Long-term donor site morbidity in head and neck cancer patients and its impact on quality of life: a cross-sectional study

Int J Oral Maxillofac Surg. 2019 Jul;48(7):875-885. doi: 10.1016/j.ijom.2019.01.009. Epub 2019 Feb 2.


Modern head and neck reconstructive surgery offers a multitude of different reconstructive options. In such cases, donor site morbidity is an important factor in the affected patient's decision-making. The aim of this study was to perform an objective comparison of donor site morbidity for the five most frequent microvascular donor sites in head and neck reconstructive surgery (radial forearm, anterolateral thigh, fibula, iliac crest, and scapula) using a uniform testing system. In this cross-sectional study, 117 donor sites were analyzed (106 for malignant disease and 11 for non-malignant disease): 73 radial forearm, 14 scapula, 12 anterolateral thigh, 10 fibula, and eight iliac crest. Testing consisted of range of motion, muscle strength, and sensation. The non-affected side served as the control. Quality of life was assessed using the Washington Quality of Life Questionnaire version 4 in its German translation. Range of motion was restricted in 15 cases (12.8%). Muscle strength was decreased in 58 cases (49.6%). Sensation was reduced in 70 cases (60%). Concerning quality of life, 31.2% of patients were limited in their daily activities. The scapula flap showed the highest incidence of overall donor site morbidity. However, correlation between objective and subjective donor site impairment was weak and the majority of patients experienced only minor limitations.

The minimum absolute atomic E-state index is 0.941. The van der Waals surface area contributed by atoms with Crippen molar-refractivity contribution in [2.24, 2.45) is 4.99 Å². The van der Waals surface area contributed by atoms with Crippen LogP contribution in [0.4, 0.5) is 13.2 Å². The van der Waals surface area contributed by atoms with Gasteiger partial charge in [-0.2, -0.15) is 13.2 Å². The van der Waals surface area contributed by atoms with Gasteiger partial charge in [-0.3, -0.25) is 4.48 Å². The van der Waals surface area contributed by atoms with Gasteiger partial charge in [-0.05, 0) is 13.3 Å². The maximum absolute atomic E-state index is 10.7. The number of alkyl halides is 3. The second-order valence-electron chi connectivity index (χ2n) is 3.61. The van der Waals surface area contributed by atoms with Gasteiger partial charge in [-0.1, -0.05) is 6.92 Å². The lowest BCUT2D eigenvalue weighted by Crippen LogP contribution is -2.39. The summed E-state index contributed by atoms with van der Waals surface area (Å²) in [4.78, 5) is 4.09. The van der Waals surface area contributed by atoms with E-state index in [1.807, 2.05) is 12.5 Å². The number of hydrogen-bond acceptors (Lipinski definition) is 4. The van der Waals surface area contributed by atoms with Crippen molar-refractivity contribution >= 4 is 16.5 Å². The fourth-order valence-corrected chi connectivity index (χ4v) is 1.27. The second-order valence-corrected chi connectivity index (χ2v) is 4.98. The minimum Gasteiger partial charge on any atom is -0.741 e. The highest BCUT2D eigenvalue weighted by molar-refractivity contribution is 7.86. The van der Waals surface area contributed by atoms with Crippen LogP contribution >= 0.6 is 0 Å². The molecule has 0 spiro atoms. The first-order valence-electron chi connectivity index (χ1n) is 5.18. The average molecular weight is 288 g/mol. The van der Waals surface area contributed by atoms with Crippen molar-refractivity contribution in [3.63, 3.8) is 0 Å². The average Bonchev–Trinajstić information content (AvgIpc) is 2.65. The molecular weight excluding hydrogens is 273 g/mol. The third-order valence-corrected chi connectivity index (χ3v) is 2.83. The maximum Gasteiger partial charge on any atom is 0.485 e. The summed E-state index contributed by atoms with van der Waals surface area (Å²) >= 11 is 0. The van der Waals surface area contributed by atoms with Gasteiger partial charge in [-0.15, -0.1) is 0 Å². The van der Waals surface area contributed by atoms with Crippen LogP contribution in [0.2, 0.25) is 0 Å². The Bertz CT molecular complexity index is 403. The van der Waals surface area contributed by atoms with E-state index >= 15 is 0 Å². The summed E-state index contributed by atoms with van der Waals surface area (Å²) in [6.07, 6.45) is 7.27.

Keywords: QOL; donor site morbidity; head and neck cancer; microsurgery.

MeSH terms

  • Cross-Sectional Studies
  • Forearm
  • Head and Neck Neoplasms*
  • Humans
  • Plastic Surgery Procedures*
  • Quality of Life
  • Retrospective Studies
  • Surgical Flaps